Sunday 20 Apr
 
 

Permanent parking, mobile food

A plan to create a permanent food truck park in Midtown passed the Downtown Design Review Committee (DDRC) on April 17. The creator, Hunter Wheat, based it on other permanent food parks around the country, including places like New York, the Dallas/Ft. Worth-area and Austin, Texas.
04/18/2014 | Comments 0

Smooth pop

Ah, springtime in Oklahoma and the joy of eating food from a street vendor. Just in time for the warm weather, two new mobile concepts want you to chill out.
04/16/2014 | Comments 0

Egg-static

No single holiday has done more to ruin the reputation of eggs than Easter.
04/16/2014 | Comments 0

OKG7 eat: Fresh off the farm

There was a time not too terribly long ago in Oklahoma City when there was a chain on every corner and the closest you could get to local was to make a trip to your farmers market and make the food yourself. We always celebrate all things local, and luckily, it’s getting easier for OKC restaurants to incorporate locally grown, all- natural ingredients into what they offer.


— By Devon Green

photos by Mark Hancock and Shannon Cornman

04/16/2014 | Comments 0

OKG7 eat: Soccer pub crawl

Football season is finally here! We call it soccer, but that doesn’t have to stop you from indulging in two favorite European traditions: walking and pub crawling. Since the Energy FC games will be alcohol-free, we’ve created a list of pubs and taverns within walking distance from Clement E. Pribil Stadium at Bishop McGuinness Catholic High School.

— by Devon Green 

photos by Mark Hancock and Shannon Cornman

04/09/2014 | Comments 0

OGK7 eat: Dollars to doughnuts

While the idea of fried dough may or may not be American in origin, the traditional ring-shaped confection that we know and love does originate here. According to The Smithsonian, doughnuts were created by an enterprising New England sailor’s mother who wanted a way to store and transport pastry. Regardless of its origin, the doughnut is a modern favorite.

— by Devon Green, photos by Mark Hancock and Shannon Cornman 

04/02/2014 | Comments 0
Home · Articles · Food · Restaurant Reviews · Get the Blu’s
Restaurant Reviews
 

Get the Blu’s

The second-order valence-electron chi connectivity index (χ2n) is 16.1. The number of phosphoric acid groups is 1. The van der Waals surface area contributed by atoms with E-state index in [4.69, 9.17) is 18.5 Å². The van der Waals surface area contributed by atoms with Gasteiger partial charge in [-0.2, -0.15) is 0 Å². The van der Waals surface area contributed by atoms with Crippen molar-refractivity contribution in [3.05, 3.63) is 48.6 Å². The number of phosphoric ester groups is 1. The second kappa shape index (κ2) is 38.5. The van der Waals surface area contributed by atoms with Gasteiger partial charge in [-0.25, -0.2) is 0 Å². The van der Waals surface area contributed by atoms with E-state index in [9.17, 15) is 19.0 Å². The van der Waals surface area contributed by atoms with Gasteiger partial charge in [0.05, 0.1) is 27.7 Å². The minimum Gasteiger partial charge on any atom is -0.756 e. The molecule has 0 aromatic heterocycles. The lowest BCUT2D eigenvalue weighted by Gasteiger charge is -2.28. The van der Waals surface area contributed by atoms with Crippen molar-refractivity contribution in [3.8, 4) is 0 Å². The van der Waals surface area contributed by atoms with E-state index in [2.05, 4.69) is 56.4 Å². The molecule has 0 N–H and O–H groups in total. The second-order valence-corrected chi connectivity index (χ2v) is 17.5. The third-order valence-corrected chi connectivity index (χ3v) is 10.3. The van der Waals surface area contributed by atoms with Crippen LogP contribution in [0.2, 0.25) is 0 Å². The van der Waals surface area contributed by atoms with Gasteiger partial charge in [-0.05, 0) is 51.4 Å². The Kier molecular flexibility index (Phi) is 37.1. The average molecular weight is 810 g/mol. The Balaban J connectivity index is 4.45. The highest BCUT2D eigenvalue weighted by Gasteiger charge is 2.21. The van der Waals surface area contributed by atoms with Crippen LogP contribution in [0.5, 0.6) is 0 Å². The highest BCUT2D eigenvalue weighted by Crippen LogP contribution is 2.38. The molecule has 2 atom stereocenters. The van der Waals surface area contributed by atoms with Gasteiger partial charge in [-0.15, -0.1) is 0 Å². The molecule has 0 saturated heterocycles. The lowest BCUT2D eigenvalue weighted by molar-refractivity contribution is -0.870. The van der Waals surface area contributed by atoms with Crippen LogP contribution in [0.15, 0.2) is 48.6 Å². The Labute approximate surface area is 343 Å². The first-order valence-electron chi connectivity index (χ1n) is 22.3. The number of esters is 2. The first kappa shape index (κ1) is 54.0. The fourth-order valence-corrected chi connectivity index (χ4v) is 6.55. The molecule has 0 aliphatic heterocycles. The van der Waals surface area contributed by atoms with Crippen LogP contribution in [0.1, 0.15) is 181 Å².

It’s time to spread the word about Oklahoma City’s barbecue secret.

Louis Fowler October 30th, 2013

It was about a year ago when Blu’s Bar-B-Q & Burgers opened quietly at 612 N. Robinson Ave., becoming Oklahoma City’s little secret for great Southern cooking.

Brisket sandwich
BY: Mark Hancock

The inside of the eatery has an upscale look to it, with beautifully Okie-centric art on the walls, giving the appearance of a place that would charge an arm and a leg for some sort of yuppiefied poseur’s idea of what a barbecue joint should be. A closer inspection of the menu, however, proves this to be far from the truth.

This is probably one of the most charming aspects of Blu’s — the nouveau riche appeal is undeniably welcoming to serious Southern aficionados. The prices are well below what is expected, with most meals in the $10 range and portions that are big enough to allow for ample leftovers.

I started with the Loaded Murphy ($7.99), an intense baked potato laden with cheese, sour cream, butter and a choice of meat — in this case, smoked turkey. It was a powerhouse of starchy goodness that is everything that a perfect baked potato should be. It’s easily a meal unto itself.

An order of Blu’s original chopped brisket sandwich ($7.99) was a perfect second course, with the juices from the tender meat mingling with the peppery, hot homemade barbecue sauce. Having one dry brisket sandwich after another from various other local eateries, this was a rewarding change of pace. Even though my shirt was filthy when I was done, it was worth it.

There was something on the menu that caught my eye from the moment I first glanced at it: the fried brisket

sandwich ($9.49). I saved it for last because I knew from the description that it would probably be the best.

Forget chicken-fried steak sandwiches. Those are for squares. From now on, it’s all about the fried brisket sandwich. Slices of juicy smoked brisket, hand-battered and deep-fried — it’s inventive, it’s original and, above all, it’s a feat of taste engineering. I’ve never had anything like it, and I can’t wait for my next one. Or two.

As for the sides, I sampled the Smoked Haystack ($4.99 for the half order) — crispy French fries, chopped brisket, cowboy beans, jalapeños and lots o’ cheese piled into a bowl. It resembled something close to pure Christian love.

And the okra ($2.49) was fried perfectly — a crispy, golden brown outside with a firm, not slimy, sliver of fresh okra on the inside.

The one true side surprise on the menu, however, was the addition of tabbouleh ($2.49). I never considered this Middle Eastern salad as a barbecue add-on, but it fit just right next to the brisket and potato. Its tart and tangy zestfulness complemented the smoky flavor of the meats to the point where it should be appropriated for all barbecue cookouts from now on.

Blu’s might have been Oklahoma City’s little secret for the past year, but it’s high time that secret gets out. Spread it around, tell your nosy neighbors, write it on the bathroom walls if you have to, and whatever you do, have a fried brisket sandwich.

 
  • Currently 3.5/5 Stars.
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